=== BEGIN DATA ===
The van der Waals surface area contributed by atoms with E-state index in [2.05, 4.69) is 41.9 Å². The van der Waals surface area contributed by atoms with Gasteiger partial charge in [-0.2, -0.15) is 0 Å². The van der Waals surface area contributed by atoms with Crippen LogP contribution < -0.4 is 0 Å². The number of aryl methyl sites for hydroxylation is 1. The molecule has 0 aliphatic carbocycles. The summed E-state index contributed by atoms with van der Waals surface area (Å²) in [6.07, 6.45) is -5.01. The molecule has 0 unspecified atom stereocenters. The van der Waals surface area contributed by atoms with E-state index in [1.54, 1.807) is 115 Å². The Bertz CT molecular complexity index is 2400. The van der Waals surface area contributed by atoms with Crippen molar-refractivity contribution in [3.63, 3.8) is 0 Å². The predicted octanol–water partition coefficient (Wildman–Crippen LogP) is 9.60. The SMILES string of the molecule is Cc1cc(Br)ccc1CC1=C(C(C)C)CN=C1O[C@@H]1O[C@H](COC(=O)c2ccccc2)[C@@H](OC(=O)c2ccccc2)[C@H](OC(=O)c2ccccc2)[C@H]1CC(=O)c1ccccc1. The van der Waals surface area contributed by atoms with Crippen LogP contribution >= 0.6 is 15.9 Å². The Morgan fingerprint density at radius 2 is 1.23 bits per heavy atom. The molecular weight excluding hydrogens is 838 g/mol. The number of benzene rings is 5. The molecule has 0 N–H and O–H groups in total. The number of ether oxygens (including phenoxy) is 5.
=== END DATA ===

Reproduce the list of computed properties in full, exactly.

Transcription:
The van der Waals surface area contributed by atoms with E-state index in [2.05, 4.69) is 41.9 Å². The van der Waals surface area contributed by atoms with Gasteiger partial charge in [-0.2, -0.15) is 0 Å². The van der Waals surface area contributed by atoms with Crippen LogP contribution < -0.4 is 0 Å². The number of aryl methyl sites for hydroxylation is 1. The molecule has 0 aliphatic carbocycles. The summed E-state index contributed by atoms with van der Waals surface area (Å²) in [6.07, 6.45) is -5.01. The molecule has 0 unspecified atom stereocenters. The van der Waals surface area contributed by atoms with E-state index in [1.54, 1.807) is 115 Å². The Bertz CT molecular complexity index is 2400. The van der Waals surface area contributed by atoms with Crippen molar-refractivity contribution in [3.63, 3.8) is 0 Å². The predicted octanol–water partition coefficient (Wildman–Crippen LogP) is 9.60. The SMILES string of the molecule is Cc1cc(Br)ccc1CC1=C(C(C)C)CN=C1O[C@@H]1O[C@H](COC(=O)c2ccccc2)[C@@H](OC(=O)c2ccccc2)[C@H](OC(=O)c2ccccc2)[C@H]1CC(=O)c1ccccc1. The van der Waals surface area contributed by atoms with Crippen LogP contribution >= 0.6 is 15.9 Å². The Morgan fingerprint density at radius 2 is 1.23 bits per heavy atom. The molecular weight excluding hydrogens is 838 g/mol. The number of benzene rings is 5. The molecule has 0 N–H and O–H groups in total. The number of ether oxygens (including phenoxy) is 5.